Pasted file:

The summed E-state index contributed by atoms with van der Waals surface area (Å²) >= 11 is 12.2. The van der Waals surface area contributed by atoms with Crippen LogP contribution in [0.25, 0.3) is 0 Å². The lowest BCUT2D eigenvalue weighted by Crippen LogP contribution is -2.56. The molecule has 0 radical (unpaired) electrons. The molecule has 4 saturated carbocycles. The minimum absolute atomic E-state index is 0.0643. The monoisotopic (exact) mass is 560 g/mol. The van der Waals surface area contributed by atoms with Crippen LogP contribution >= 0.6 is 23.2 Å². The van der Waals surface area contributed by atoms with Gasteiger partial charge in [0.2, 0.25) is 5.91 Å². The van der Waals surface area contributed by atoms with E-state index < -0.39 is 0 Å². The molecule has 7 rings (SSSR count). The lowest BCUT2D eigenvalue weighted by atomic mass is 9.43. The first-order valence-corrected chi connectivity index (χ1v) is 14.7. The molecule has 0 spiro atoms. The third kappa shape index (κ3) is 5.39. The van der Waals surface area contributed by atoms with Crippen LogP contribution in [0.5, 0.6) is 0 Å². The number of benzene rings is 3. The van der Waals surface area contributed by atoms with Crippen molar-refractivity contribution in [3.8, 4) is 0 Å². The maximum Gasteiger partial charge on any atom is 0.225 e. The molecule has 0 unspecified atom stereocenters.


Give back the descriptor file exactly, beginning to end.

The summed E-state index contributed by atoms with van der Waals surface area (Å²) >= 11 is 12.2. The van der Waals surface area contributed by atoms with Crippen LogP contribution in [0.25, 0.3) is 0 Å². The lowest BCUT2D eigenvalue weighted by Crippen LogP contribution is -2.56. The molecule has 0 radical (unpaired) electrons. The molecule has 4 saturated carbocycles. The minimum absolute atomic E-state index is 0.0643. The monoisotopic (exact) mass is 560 g/mol. The van der Waals surface area contributed by atoms with Crippen LogP contribution >= 0.6 is 23.2 Å². The van der Waals surface area contributed by atoms with Gasteiger partial charge in [0.2, 0.25) is 5.91 Å². The van der Waals surface area contributed by atoms with E-state index < -0.39 is 0 Å². The molecule has 7 rings (SSSR count). The lowest BCUT2D eigenvalue weighted by atomic mass is 9.43. The first-order valence-corrected chi connectivity index (χ1v) is 14.7. The molecule has 0 spiro atoms. The third kappa shape index (κ3) is 5.39. The van der Waals surface area contributed by atoms with Crippen LogP contribution in [0.5, 0.6) is 0 Å². The number of benzene rings is 3. The van der Waals surface area contributed by atoms with Crippen molar-refractivity contribution in [3.8, 4) is 0 Å². The maximum Gasteiger partial charge on any atom is 0.225 e. The molecule has 0 unspecified atom stereocenters.